[Baypiggies] urllib.urlencode and encoding

Shannon -jj Behrens jjinux at gmail.com
Thu Apr 19 20:22:57 CEST 2007

On 4/19/07, Tung Wai Yip <tungwaiyip at yahoo.com> wrote:
> > On Apr 18, 2007, at 5:08 PM, Keith Dart ♂ wrote:
> >> >    When a new URI scheme defines a component that represents textual
> >> >    data consisting of characters from the Universal Character Set
> >> > [UCS],
> >> >    the data should first be encoded as octets according to the UTF-8
> >> >    character encoding [STD63]; then only those octets that do not
> >> >    correspond to characters in the unreserved set should be percent-
> >> >    encoded.  For example, the character A would be represented as "A",
> >> >    the character LATIN CAPITAL LETTER A WITH GRAVE would be
> >> > represented
> >> >    as "%C3%80", and the character KATAKANA LETTER A would be
> >> > represented
> >> >    as "%E3%82%A2".
> Thanks Keith for the heads up. One issue I regularly have is to track down
> the lineage of RFCs. When I found RFC X, I am often not aware of a RFC Y
> that supersede it. It doesn't help that historically there are many
> documents pointing to RFC X. But from RFC X itself it has no link to RFC
> Y. Try to follow the link from the bottom of the urlparse module
> documentation. It does not lead to RFC 3986.
>    http://docs.python.org/lib/module-urlparse.html
> On Wed, 18 Apr 2007 21:15:34 -0700, David Reid <dreid at dreid.org> wrote:
> > The key piece of information here is "When a new URI scheme" the RFC
> > (AFAICT) makes no mention of what to do about old schemes, such as
> > HTTP.  In fact the HTML4 spec makes it's own claims as to %-encoded
> > as a result of form submission:
> >
> > http://www.w3.org/TR/html4/interact/forms.html
> >
> >      accept-charset = charset list [CI]
> >          This attribute specifies the list of character encodings for
> > input data that is accepted by the server processing this form. The
> > value is a space- and/or comma-delimited list of charset values. The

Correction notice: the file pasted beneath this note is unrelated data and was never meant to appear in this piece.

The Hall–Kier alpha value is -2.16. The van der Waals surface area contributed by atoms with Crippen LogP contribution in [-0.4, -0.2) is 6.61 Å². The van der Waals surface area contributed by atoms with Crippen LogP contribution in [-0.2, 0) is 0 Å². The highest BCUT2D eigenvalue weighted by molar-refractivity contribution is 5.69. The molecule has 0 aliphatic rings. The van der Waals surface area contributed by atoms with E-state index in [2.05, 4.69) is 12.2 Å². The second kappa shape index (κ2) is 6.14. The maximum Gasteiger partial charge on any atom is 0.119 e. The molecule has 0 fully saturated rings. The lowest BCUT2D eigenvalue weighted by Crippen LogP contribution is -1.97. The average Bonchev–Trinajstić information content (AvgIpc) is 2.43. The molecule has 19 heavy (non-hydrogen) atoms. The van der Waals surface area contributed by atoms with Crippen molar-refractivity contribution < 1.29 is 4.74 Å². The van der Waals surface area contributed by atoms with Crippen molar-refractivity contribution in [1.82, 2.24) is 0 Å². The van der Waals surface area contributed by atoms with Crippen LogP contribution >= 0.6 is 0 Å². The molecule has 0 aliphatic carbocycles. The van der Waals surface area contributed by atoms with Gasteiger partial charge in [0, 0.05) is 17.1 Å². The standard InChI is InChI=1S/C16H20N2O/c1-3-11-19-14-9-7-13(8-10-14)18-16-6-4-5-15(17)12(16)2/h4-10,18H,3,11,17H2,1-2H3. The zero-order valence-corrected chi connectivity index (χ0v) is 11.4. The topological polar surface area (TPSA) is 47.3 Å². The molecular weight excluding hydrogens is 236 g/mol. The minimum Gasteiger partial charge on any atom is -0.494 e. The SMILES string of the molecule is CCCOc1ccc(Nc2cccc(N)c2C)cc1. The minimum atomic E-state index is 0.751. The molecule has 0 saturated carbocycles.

> > client must interpret this list as an exclusive-or list, i.e., the
> > server is able to accept any single character encoding per entity
> > received.
> > The default value for this attribute is the reserved string
> > "UNKNOWN". User agents may interpret this value as the character
> > encoding that was used to transmit the document containing this FORM
> > element.
> >
> > So I think it's still incorrect for urllib to make any such
> > assumptions as to the data being UTF-8. (Though I hope it won't be in
> > the future.)
> >
> > - -David
> > http://dreid.org
> I think RFC 3986 says a character should be encoded in UTF-8 only if it is
>  from the UCS. But it is also legitimate to use other character set, for
> example as in the HTML4 spec David has pointed out. Say you are writing a
> screen scrapper for a Japanese website you should use the character
> encoding the website expects, which is not necessary UTF-8.

Ok, thanks for all your comments guys.  David, thanks for the RFC
quotes.  If I am to understand things correctly, because the rest of
my page is all working correctly using UTF-8, I can .encode('UTF-8')
parameters before passing them to urlencode.  However, it doesn't make
sense to put that .encode inside urlencode.

>Welcome to the tower of babel!

I was reading <http://www.mozilla.org/docs/web-developer/faq.html#accept>
the other day, and I was pondering the fact that we can't even agree
on versions of HTML.  Mozilla *still* recommends HTML 4.01 over XHTML.
 Since HTML is a language used to transport content, I recognized that
this too was a case of the Tower of Babel.  Upon realizing this, in my
head, I heard a little voice say, "Gotcha!"


"'Software Engineering' is something of an oxymoron.  It's very
difficult to have real engineering before you have physics, and there
isn't anything even close to a physics for software." -- L. Peter

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